Monday, March 10, 2008

Sault MPP claims “irresponsible & unethical”

I read it first in Dr. Michael Siegel’s blog, “Canadian anti-smoking advocates following U.S. counterparts and making false or unsubstantiated secondhand smoke claims to support car smoking bans”. Damn. Learning about what’s happening in my own back yard from an American tobacco control site is not good.

Apparently, in a press release issued last December, Sault Ste. Marie MPP David Orazietti, the sponsor of legislation to ban smoking in cars when children are present, stated: "This bill is important because research shows young people are especially susceptible to the harmful effects of second hand smoke and as a result they are more likely to suffer from cancer, heart disease, asthma and a number of other respiratory problems."

At the same time, the Canadian Cancer Society stated, in support of the same legislation, that secondhand smoke exposure among children is related to "childhood leukemia, lymphomas, and brain tumours."

But according to Dr. Siegel, “The claim by Mr. Orazietti is false and that by the Canadian Cancer Society is premature.” He goes on, “In the first case, I find the communication to be unethical and irresponsible, because I don't think it is appropriate to make false statements to the public in order to promote public policies.” Ouch.

Claims that secondhand smoke exposure causes heart disease among children or young people, explains Dr. Siegel, are simply false. He notes that even heavy active smokers don’t generally develop heart disease until their forties, after at least 20 years of exposure. Cases of heart disease among young people due to secondhand smoke exposure are few and far between. So, as he points out, “It is factually inaccurate to state that young people are more likely to suffer from heart disease due to secondhand smoke exposure.

Hedging his bets, he says the claim by the Canadian Cancer Society is “more of a strategic mistake”, rather than a matter of ethics or responsibility.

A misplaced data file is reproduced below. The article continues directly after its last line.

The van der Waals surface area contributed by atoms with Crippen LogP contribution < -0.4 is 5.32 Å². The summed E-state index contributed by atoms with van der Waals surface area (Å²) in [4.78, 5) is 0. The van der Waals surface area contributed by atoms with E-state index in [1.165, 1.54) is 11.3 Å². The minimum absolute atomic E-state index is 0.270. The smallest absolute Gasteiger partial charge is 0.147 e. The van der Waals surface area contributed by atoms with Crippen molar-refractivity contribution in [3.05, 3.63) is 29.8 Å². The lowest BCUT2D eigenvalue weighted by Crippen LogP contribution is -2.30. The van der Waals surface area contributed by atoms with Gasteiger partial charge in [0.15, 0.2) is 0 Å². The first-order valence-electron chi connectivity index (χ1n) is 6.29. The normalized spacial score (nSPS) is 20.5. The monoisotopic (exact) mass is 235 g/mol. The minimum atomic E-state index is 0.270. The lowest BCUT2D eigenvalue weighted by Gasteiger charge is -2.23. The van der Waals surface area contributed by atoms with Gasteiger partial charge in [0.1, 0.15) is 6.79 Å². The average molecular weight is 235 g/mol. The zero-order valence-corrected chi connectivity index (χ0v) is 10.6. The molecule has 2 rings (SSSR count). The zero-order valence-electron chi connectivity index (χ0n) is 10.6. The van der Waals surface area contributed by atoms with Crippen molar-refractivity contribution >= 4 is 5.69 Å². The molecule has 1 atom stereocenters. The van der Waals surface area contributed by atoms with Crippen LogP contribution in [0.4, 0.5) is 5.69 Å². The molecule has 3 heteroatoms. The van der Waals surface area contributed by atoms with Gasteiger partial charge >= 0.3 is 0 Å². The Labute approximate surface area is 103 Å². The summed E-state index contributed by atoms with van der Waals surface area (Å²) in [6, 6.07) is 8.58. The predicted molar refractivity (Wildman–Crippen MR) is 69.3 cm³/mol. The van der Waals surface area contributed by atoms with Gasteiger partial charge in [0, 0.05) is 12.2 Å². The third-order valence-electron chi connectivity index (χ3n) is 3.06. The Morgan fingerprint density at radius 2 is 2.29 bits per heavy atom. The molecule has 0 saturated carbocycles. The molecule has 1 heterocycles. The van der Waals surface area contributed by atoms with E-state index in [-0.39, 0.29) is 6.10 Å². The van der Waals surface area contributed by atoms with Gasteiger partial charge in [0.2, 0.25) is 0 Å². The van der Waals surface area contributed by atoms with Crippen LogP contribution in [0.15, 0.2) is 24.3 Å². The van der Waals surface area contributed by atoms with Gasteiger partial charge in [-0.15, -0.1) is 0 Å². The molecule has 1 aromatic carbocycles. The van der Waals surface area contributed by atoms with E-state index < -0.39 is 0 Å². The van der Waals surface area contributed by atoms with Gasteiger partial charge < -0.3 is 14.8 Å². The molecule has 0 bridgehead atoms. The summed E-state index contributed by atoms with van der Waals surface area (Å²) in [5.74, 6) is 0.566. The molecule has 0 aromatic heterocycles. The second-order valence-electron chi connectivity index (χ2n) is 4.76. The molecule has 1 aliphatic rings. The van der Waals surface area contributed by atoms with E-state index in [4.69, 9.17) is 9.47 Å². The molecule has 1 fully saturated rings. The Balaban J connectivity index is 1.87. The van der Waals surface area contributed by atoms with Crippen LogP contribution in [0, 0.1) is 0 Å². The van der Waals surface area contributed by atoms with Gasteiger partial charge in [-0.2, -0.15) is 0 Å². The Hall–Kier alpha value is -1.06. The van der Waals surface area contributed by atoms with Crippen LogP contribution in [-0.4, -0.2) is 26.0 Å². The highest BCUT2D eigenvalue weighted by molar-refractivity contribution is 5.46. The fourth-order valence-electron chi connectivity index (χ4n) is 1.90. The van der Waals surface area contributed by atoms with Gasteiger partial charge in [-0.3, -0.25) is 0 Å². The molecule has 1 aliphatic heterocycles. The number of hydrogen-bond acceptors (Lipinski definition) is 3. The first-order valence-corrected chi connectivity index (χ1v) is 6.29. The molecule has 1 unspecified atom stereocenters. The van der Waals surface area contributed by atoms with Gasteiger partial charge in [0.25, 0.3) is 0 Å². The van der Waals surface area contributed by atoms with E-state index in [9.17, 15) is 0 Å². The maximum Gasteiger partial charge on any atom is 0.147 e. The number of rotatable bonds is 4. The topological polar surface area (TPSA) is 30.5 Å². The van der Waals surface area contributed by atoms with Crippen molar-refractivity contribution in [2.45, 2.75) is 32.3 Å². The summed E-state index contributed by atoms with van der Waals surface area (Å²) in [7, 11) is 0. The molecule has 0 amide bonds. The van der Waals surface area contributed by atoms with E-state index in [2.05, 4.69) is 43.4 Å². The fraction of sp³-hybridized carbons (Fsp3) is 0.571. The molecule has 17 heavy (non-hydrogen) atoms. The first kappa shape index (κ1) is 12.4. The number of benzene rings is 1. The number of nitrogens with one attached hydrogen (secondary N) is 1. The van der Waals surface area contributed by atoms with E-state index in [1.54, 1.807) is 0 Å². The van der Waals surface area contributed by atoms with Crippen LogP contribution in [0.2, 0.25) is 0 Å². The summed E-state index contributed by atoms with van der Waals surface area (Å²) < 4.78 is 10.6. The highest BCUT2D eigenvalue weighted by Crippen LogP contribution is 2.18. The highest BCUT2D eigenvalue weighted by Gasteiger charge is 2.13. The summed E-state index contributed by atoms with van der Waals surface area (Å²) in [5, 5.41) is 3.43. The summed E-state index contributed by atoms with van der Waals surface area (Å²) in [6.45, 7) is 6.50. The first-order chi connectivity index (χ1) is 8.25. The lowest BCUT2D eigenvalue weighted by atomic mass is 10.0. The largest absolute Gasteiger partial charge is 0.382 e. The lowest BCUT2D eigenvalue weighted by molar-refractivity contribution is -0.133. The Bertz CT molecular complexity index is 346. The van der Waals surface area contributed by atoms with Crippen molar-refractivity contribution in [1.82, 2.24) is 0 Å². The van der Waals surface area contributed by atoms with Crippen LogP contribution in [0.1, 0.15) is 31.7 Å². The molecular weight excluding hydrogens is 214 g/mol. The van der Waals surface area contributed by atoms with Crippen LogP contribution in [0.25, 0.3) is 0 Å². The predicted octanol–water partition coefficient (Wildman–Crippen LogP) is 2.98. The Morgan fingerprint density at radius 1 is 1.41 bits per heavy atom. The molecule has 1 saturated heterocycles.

I believe that it is premature and unwarranted because the evidence is not yet sufficient to warrant a causal conclusion. Both the US Surgeon General and the California EPA reviewed the relationship between childhood secondhand smoke exposure and childhood leukemia, lymphoma, and brain tumors. Both concluded that while there is some evidence suggestive of a causal relationship, there is not enough evidence to conclude that a causal relationship exists.”

If tobacco control groups are too quick to pull the trigger and communicate to the public that there is a causal relationship between secondhand smoke and a particular disease when there is only suggestive evidence, then, it becomes much more difficult for these groups to convince the public that their conclusions are sound.

Dr. Siegel’s concerns are well founded. Once the Canadian public realizes that scientific fact has been distorted to promote a political agenda, they will be reluctant to believe anything their elected officials have to tell them about the real hazards of secondhand smoke.

And, just why is the Canadian Cancer Society joining the ranks of the tobacco prohibitionists and making claims that have not been definitively proven by any scientific study?

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